“What I think will happen is that you will have more and more players coming out of the lower leagues who have had to fight their way through. Compare that with a player who has been educated here, who has had Champions League for 17 years, who has not known anything else. It’s not a dream, it’s normal for him. But if you play for a team in the lower leagues and watch Real Madrid or Barcelona on Wednesday nights you think: ‘I’d love to play in games like that.’
The words of Arsene Wenger earlier this week made for interesting reading. They sounded reflective and introspective, like a man subtly questioning the ‘crèche culture’ that he has created at Arsenal. (Thanks to @clivepafc for that term). During leaner years, a decade or so ago, Arsene unleashed ‘Project Youth’, a venture designed to circumnavigate financial manacles as the club chowed down on an unappealing porridge of stadium debt. Whilst the team managed to keep their necks above the high water line of 4th place, many of the young players that were meant to be the prologue for a bright new future fell away.
In the past, Arsene has been a shrewd seller of players. The likes of Henry, Vieira and even Ljungberg were allowed to leave with little resistance, as their value to the team collective began to pare down. Wenger had a keen eye for depreciation, spotting it just before the wrinkles became visible to other observers. But Arsene has always found it a little harder to let his chicks fly the coop. Players procured in their teenage years have found 3rd, 4th and 5th chances much easier to come by.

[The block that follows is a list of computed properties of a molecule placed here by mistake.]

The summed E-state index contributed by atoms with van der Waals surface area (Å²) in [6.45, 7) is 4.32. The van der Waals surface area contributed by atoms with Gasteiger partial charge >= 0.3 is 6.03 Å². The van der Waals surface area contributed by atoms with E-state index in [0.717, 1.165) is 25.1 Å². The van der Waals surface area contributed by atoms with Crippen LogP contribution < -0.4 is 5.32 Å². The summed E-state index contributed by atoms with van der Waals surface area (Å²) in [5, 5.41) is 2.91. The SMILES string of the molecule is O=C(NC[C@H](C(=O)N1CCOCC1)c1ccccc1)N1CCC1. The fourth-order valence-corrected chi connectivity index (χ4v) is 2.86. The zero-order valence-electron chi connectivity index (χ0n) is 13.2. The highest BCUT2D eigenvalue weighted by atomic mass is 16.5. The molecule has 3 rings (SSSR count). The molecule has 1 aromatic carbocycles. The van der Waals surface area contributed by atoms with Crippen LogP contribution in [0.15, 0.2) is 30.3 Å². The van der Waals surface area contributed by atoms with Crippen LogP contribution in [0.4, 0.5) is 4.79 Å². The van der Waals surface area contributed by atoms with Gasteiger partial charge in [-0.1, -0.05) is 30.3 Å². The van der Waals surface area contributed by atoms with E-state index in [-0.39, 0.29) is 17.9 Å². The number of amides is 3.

When I read the quote enlarged at the head of the article, my biases kicked in and my Theo-meter went doolalley. Walcott is often (harshly) seen as the poster boy for the Emirates era. He gives you just enough cause for belief, but disappoints you the instant you let your guard down. It’s fair to say that the worm of supporter opinion turned on Theo at the end of last season. His ‘contributions’ were serialised weekly in the form of comedy gifs.
Walcott comes across as a fairly oblivious character, which often multiplies one’s frustration with him. With the Gunners short on options at centre forward, Walcott recently announced that, after years of screaming for ice cream, he didn’t really want ice cream anymore. At the age of 27, he wanted to hit the reset button and move back to the right wing. You want to be angry, but you suspect that, much like a child that has daubed on the living room wall in crayon, he’s incapable of absorbing the gravity of his actions. It would be like shouting at a dog for licking its own balls.
I am fairly sure that Wenger only continues to tolerate Walcott because he thinks the market too unforgiving to replace him. Unless there is a significant intake of new attacking blood in the final weeks of the window *pauses till laughter subsides*, we are probably stuck with Theo Walcott for at least another season, so we might as well figure out how we can use him most effectively.